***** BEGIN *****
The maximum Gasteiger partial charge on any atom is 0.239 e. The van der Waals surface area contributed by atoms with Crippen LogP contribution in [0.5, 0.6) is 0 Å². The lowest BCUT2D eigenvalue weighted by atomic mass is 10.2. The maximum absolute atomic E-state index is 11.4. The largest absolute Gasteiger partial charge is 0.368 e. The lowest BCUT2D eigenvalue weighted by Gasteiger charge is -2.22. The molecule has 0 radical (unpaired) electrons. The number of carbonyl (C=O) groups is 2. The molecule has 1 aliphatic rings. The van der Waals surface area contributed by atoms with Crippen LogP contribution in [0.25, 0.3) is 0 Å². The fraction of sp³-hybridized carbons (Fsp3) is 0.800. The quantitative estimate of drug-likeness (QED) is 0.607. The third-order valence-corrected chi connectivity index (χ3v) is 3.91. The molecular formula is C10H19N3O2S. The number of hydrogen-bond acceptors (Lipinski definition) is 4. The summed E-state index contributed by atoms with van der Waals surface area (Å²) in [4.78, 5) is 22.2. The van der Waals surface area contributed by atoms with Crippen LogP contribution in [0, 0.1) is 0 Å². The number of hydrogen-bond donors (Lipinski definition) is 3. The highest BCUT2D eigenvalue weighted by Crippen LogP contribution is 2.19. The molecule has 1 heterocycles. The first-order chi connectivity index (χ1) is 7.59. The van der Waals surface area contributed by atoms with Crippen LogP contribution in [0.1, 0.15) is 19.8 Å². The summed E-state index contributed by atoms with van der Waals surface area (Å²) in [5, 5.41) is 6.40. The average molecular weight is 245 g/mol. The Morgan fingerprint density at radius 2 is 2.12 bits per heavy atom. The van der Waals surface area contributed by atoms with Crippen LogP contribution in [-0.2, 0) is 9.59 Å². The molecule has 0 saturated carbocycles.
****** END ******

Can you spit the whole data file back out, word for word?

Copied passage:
The maximum Gasteiger partial charge on any atom is 0.239 e. The van der Waals surface area contributed by atoms with Crippen LogP contribution in [0.5, 0.6) is 0 Å². The lowest BCUT2D eigenvalue weighted by atomic mass is 10.2. The maximum absolute atomic E-state index is 11.4. The largest absolute Gasteiger partial charge is 0.368 e. The lowest BCUT2D eigenvalue weighted by Gasteiger charge is -2.22. The molecule has 0 radical (unpaired) electrons. The number of carbonyl (C=O) groups is 2. The molecule has 1 aliphatic rings. The van der Waals surface area contributed by atoms with Crippen LogP contribution in [0.25, 0.3) is 0 Å². The fraction of sp³-hybridized carbons (Fsp3) is 0.800. The quantitative estimate of drug-likeness (QED) is 0.607. The third-order valence-corrected chi connectivity index (χ3v) is 3.91. The molecular formula is C10H19N3O2S. The number of hydrogen-bond acceptors (Lipinski definition) is 4. The summed E-state index contributed by atoms with van der Waals surface area (Å²) in [4.78, 5) is 22.2. The van der Waals surface area contributed by atoms with Crippen LogP contribution in [0, 0.1) is 0 Å². The number of hydrogen-bond donors (Lipinski definition) is 3. The highest BCUT2D eigenvalue weighted by Crippen LogP contribution is 2.19. The molecule has 1 heterocycles. The first-order chi connectivity index (χ1) is 7.59. The van der Waals surface area contributed by atoms with Crippen LogP contribution in [0.1, 0.15) is 19.8 Å². The summed E-state index contributed by atoms with van der Waals surface area (Å²) in [5, 5.41) is 6.40. The average molecular weight is 245 g/mol. The Morgan fingerprint density at radius 2 is 2.12 bits per heavy atom. The van der Waals surface area contributed by atoms with Crippen LogP contribution in [-0.2, 0) is 9.59 Å². The molecule has 0 saturated carbocycles.